On February 15, 2024, the Department of Defense (“DOD”) issued a final rule that increases the domestic content requirements for defense procurements.
The new rule amends the Defense Federal Acquisition Regulation Supplement (“DFARS”) to implement Executive Order 14005 (“EO”). The EO was intended to strengthen the requirements of the Buy American Act (“BAA”) by, among other things, directing the FAR Council to issue new rules increasing the domestic content threshold for determining whether a product qualifies as a domestic end product.
Although the FAR Council issued a final rule implementing the EO on March 7, 2022, the BAA requirements for defense procurements remained unchanged. The new DOD rule aligns the DFARS BAA provisions with the FAR revision implemented in 2022.
The new rule (1) increases the applicable domestic content threshold for domestic end products, and (2) creates a framework for the application of an enhanced price preference for domestic products that are considered critical products or are made up of critical components.
Higher Domestic Content Threshold
Previously, the cost of domestic components had to exceed 55 percent of the cost of all components in order for a product to qualify as a domestic end product. Under the new rule, the domestic content threshold is 65 percent in calendar years 2024 through 2028. Beginning in calendar year 2029, the threshold will be 75 percent. The increased threshold modifies the DFARS definitions for domestic end product, qualifying country end product, and domestic construction material.
To help contractors transition to the increased domestic content requirements, the new rule includes exceptions for awards made prior to January 1, 2030. First, there will be a 55 percent fallback threshold for situations where domestic products at a higher threshold are not available or the cost to acquire them would be unreasonable. Second, an alternate domestic content threshold may be applied at the discretion of an agency senior procurement executive in instances where it is not feasible to meet the increasing threshold, e.g., under an indefinite-delivery, indefinite-quantity contract. Under the alternate domestic content threshold, the threshold in effect at the time of contract award would apply to the entire period of performance.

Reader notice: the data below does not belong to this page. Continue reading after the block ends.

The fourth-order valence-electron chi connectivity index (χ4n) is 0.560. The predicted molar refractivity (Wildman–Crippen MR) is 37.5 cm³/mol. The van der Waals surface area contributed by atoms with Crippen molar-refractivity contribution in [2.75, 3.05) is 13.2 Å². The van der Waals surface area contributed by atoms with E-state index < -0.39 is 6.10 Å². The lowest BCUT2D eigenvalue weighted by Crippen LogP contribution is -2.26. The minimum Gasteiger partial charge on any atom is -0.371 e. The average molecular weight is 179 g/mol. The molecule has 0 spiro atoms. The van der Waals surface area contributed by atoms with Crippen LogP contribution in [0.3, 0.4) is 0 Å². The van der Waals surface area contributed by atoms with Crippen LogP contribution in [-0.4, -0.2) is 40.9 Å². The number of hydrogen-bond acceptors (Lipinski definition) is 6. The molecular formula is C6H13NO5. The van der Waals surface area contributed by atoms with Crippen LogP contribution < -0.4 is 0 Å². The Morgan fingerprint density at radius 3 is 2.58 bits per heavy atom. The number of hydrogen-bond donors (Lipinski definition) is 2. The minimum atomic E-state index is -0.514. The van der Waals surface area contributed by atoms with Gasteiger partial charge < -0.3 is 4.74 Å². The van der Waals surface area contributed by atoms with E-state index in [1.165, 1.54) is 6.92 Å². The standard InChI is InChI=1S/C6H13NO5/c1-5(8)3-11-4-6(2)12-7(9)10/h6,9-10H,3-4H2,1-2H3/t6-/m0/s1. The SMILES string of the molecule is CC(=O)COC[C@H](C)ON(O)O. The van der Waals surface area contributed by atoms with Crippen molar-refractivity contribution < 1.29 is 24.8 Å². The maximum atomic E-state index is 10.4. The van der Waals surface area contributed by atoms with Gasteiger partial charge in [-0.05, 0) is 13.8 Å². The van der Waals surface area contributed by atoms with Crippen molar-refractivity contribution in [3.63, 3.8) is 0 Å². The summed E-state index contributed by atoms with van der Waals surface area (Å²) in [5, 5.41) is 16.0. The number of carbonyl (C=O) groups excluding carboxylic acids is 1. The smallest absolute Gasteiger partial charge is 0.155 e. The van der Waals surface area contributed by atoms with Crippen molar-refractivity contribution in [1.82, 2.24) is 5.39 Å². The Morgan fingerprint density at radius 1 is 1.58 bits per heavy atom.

Enhanced Price Preferences for Critical Items and Components
Under the new rule, domestic end products containing a critical component or item are eligible for an enhanced price preference. The rule relies on FAR 25.105 for its definition of “critical item” and “critical component.” For now, FAR 25.105 itself has only a placeholder for the list of critical items and components. The list will be populated in a separate rulemaking.
Under the new framework, contractors must meet additional reporting requirements for certain products. Defense contractors must identify all domestic end products containing a critical component or item. They must also identify all foreign end products and indicate whether each foreign end product exceeds 55 percent domestic content. Commercially available off-the-shelf (“COTS”) items are exempt from the enhanced reporting requirements.
The new rule also maintains certain domestic content provisions that are unique to defense procurements. For example, the rule defines domestic content to include components that are mined, produced, or manufactured not only in the U.S., but also in qualifying countries — countries with reciprocal defense procurement memoranda of understanding or international agreements with the U.S. in which both countries agree to remove certain barriers to the purchase of supplies.
Defense contractors should be prepared to comply with the now-effective increased domestic content threshold and make plans for how they will eventually meet the 75 percent threshold before it is implemented in 2029. Further, contractors should continue to monitor additional developments in this area, as policymakers on both sides of the aisle are increasingly focused on expanding domestic content requirements and incentivizing enforcement.